There’s a joke I once heard about codependence: How can you tell if a drowning woman, is codependent? Answer: Someone else’s life passes in front of her eyes. Of course, the female gender holds no monopoly on codependence but I report the joke as it was told to me by a “recovering” person in AA. I tell that joke a lot when doing therapy, not out of disrespect but for its illustrative albeit exaggerated truth. Like drowning people who can’t think of themselves first, many people focus on their partner’s feelings and needs to the exclusion of their own.
Recently, it seems I have been seeing more clients who complain about losing their boundaries when another person is in acute pain. Many of these people also have trouble establishing boundaries in the face of anger but the real killer seems to be pain. It’s almost as if, when the other person is hurting, no legitimate choice exists other than to assuage his suffering. This may involve reestablishing an unhealthy relationship, granting undesired sexual favors, or sacrificing independent interests in a far from healthy empathy. It involves identifying emotionally with the experience of pain but not assuming the responsibility for managing it.
Adult children from dysfunctional families have exceptional difficulty in distinguishing between healthy empathy and unhealthy responsibility for pain. In their original families, most were taught inadvertently to cross the empathy and responsibility wires. When a parent who is suffering emotionally depends on the child for support, the child eventually will learn to assume responsibility for mollifying the parent’s pain. Children do not have clear psychological boundaries from a parent, and the sense of responsibility becomes ingrained before the child establishes those boundaries. Later on in adult life, it is quite natural for the grown-up child to repeat the feeling of assumed responsibility when presented with a partner’s suffering. It then feels tremendously disloyal to ignore someone in pain. .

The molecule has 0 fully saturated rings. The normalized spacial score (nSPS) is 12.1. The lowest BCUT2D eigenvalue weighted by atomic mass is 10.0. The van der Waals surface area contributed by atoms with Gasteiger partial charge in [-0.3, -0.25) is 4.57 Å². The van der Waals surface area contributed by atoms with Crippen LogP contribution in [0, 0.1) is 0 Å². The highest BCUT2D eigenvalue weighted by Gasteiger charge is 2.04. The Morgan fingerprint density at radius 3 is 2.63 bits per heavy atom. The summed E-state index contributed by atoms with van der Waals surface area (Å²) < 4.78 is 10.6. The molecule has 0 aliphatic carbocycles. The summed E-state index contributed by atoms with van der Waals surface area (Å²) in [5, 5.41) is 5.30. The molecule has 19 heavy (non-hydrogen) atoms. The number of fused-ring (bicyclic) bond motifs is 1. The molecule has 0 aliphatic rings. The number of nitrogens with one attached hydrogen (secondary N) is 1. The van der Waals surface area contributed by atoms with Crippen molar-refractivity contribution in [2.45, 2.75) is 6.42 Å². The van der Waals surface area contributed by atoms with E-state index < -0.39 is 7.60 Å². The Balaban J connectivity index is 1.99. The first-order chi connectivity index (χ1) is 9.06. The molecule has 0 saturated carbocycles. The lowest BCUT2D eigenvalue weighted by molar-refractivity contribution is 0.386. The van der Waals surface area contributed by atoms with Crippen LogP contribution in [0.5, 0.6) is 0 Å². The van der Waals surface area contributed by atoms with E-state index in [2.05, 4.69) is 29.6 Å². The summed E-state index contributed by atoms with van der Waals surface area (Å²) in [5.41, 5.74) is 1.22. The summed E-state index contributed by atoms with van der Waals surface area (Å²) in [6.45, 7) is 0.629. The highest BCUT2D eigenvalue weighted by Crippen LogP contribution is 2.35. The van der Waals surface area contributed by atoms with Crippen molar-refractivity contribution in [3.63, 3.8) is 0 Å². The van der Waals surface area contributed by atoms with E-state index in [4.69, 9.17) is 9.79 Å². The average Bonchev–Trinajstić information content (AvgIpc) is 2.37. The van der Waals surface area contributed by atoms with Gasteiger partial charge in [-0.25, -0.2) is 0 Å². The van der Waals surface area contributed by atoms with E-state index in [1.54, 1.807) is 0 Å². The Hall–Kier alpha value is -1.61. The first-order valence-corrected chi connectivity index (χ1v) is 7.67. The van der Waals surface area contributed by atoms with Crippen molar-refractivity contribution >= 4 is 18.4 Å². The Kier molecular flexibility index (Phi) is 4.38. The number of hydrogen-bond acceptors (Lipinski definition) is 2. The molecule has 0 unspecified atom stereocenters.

In therapy, I have told many of my clients that feeling disloyal often is an indication of growth during the recovery from codependence. The reason is that loyalty to the original parent often is what keeps the codependent response in place. When one begins to consider one’s own welfare first, it actually may conflict with the implicit parental rule: “You are responsible for tending to my pain first.” To reject that rule, you may be implicitly rejecting the way you originally attached to your parent. You may have originally bonded with him or her through a sense of responsibility for “earning” his presence. To reject responsibility for managing another’s pain, you may subconsciously have to push away your old “internalized parent.” That’s pretty heavy stuff and guilt is understandable.
If this is your struggle, I would suggest that you not try going it alone. In my experience, people do not let go of what has even marginally worked until they have something with which to replace it. Most people cannot subconsciously push away an “internalized parent” until they have established a more healthy internal ally. This is the job of good psychotherapy. I recommended that you consider this option if you repeatedly cannot be disloyal enough to consider your own welfare first.